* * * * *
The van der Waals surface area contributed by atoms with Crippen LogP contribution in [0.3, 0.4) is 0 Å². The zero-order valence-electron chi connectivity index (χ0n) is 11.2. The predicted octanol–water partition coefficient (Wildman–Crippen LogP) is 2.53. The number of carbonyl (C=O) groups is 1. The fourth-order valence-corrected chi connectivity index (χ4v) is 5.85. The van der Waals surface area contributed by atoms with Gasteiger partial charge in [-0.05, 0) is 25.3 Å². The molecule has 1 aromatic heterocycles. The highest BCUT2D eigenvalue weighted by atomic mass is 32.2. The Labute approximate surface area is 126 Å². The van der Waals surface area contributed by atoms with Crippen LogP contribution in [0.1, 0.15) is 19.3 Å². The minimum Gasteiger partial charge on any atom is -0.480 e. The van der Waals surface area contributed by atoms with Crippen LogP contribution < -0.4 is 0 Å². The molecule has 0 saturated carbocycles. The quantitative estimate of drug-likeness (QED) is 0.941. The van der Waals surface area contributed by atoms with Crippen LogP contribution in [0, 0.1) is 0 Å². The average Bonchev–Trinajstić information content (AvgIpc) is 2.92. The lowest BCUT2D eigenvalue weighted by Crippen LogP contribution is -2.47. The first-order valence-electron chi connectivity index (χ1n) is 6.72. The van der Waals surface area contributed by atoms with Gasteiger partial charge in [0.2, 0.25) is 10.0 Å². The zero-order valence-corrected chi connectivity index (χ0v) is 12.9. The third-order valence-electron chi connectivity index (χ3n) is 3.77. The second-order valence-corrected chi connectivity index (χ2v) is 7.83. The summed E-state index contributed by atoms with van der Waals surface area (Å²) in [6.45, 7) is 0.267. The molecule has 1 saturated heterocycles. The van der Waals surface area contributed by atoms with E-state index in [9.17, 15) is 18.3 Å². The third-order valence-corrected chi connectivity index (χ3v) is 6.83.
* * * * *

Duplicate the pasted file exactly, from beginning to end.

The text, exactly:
The van der Waals surface area contributed by atoms with Crippen LogP contribution in [0.3, 0.4) is 0 Å². The zero-order valence-electron chi connectivity index (χ0n) is 11.2. The predicted octanol–water partition coefficient (Wildman–Crippen LogP) is 2.53. The number of carbonyl (C=O) groups is 1. The fourth-order valence-corrected chi connectivity index (χ4v) is 5.85. The van der Waals surface area contributed by atoms with Gasteiger partial charge in [-0.05, 0) is 25.3 Å². The molecule has 1 aromatic heterocycles. The highest BCUT2D eigenvalue weighted by atomic mass is 32.2. The Labute approximate surface area is 126 Å². The van der Waals surface area contributed by atoms with Crippen LogP contribution in [0.1, 0.15) is 19.3 Å². The minimum Gasteiger partial charge on any atom is -0.480 e. The van der Waals surface area contributed by atoms with Crippen LogP contribution < -0.4 is 0 Å². The molecule has 0 saturated carbocycles. The quantitative estimate of drug-likeness (QED) is 0.941. The van der Waals surface area contributed by atoms with Crippen LogP contribution in [0, 0.1) is 0 Å². The average Bonchev–Trinajstić information content (AvgIpc) is 2.92. The lowest BCUT2D eigenvalue weighted by Crippen LogP contribution is -2.47. The first-order valence-electron chi connectivity index (χ1n) is 6.72. The van der Waals surface area contributed by atoms with Gasteiger partial charge in [0.2, 0.25) is 10.0 Å². The zero-order valence-corrected chi connectivity index (χ0v) is 12.9. The third-order valence-electron chi connectivity index (χ3n) is 3.77. The second-order valence-corrected chi connectivity index (χ2v) is 7.83. The summed E-state index contributed by atoms with van der Waals surface area (Å²) in [6.45, 7) is 0.267. The molecule has 1 saturated heterocycles. The van der Waals surface area contributed by atoms with E-state index in [9.17, 15) is 18.3 Å². The third-order valence-corrected chi connectivity index (χ3v) is 6.83.